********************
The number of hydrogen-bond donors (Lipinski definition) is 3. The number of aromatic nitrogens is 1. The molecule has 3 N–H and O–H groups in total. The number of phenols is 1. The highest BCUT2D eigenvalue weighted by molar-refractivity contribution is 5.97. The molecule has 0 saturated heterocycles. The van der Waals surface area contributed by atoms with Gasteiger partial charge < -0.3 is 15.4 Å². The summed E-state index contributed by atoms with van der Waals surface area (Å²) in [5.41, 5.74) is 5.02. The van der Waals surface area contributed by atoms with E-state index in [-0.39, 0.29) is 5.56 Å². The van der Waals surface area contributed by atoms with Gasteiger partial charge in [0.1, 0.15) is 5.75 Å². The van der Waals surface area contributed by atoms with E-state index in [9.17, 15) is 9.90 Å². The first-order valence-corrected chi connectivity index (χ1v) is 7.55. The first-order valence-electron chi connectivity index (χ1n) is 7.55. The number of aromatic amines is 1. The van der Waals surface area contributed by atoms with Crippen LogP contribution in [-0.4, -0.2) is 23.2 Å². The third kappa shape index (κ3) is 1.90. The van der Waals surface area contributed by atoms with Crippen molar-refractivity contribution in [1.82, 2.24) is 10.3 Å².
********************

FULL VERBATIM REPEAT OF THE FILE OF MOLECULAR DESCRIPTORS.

The number of hydrogen-bond donors (Lipinski definition) is 3. The number of aromatic nitrogens is 1. The molecule has 3 N–H and O–H groups in total. The number of phenols is 1. The highest BCUT2D eigenvalue weighted by molar-refractivity contribution is 5.97. The molecule has 0 saturated heterocycles. The van der Waals surface area contributed by atoms with Gasteiger partial charge < -0.3 is 15.4 Å². The summed E-state index contributed by atoms with van der Waals surface area (Å²) in [5.41, 5.74) is 5.02. The van der Waals surface area contributed by atoms with E-state index in [-0.39, 0.29) is 5.56 Å². The van der Waals surface area contributed by atoms with Gasteiger partial charge in [0.1, 0.15) is 5.75 Å². The van der Waals surface area contributed by atoms with E-state index in [9.17, 15) is 9.90 Å². The first-order valence-corrected chi connectivity index (χ1v) is 7.55. The first-order valence-electron chi connectivity index (χ1n) is 7.55. The number of aromatic amines is 1. The van der Waals surface area contributed by atoms with Crippen LogP contribution in [-0.4, -0.2) is 23.2 Å². The third kappa shape index (κ3) is 1.90. The van der Waals surface area contributed by atoms with Crippen molar-refractivity contribution in [1.82, 2.24) is 10.3 Å².